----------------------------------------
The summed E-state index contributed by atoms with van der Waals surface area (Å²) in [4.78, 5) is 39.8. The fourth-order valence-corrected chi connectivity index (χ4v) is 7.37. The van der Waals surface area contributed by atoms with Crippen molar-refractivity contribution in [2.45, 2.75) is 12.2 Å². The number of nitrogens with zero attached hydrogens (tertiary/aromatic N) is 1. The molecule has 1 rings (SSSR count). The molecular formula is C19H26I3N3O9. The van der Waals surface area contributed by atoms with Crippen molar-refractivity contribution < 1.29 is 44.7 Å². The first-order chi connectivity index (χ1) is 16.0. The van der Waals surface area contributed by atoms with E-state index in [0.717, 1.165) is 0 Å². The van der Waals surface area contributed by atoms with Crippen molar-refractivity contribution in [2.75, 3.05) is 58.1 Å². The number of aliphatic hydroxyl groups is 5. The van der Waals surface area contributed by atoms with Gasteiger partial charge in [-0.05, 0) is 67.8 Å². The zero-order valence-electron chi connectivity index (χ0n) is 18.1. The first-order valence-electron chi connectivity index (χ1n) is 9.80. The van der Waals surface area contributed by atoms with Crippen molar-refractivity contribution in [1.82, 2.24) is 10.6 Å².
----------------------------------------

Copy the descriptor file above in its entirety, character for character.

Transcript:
The summed E-state index contributed by atoms with van der Waals surface area (Å²) in [4.78, 5) is 39.8. The fourth-order valence-corrected chi connectivity index (χ4v) is 7.37. The van der Waals surface area contributed by atoms with Crippen molar-refractivity contribution in [2.45, 2.75) is 12.2 Å². The number of nitrogens with zero attached hydrogens (tertiary/aromatic N) is 1. The molecule has 1 rings (SSSR count). The molecular formula is C19H26I3N3O9. The van der Waals surface area contributed by atoms with Crippen molar-refractivity contribution < 1.29 is 44.7 Å². The first-order chi connectivity index (χ1) is 16.0. The van der Waals surface area contributed by atoms with E-state index in [0.717, 1.165) is 0 Å². The van der Waals surface area contributed by atoms with Crippen molar-refractivity contribution in [2.75, 3.05) is 58.1 Å². The number of aliphatic hydroxyl groups is 5. The van der Waals surface area contributed by atoms with Gasteiger partial charge in [-0.05, 0) is 67.8 Å². The zero-order valence-electron chi connectivity index (χ0n) is 18.1. The first-order valence-electron chi connectivity index (χ1n) is 9.80. The van der Waals surface area contributed by atoms with Crippen molar-refractivity contribution in [1.82, 2.24) is 10.6 Å².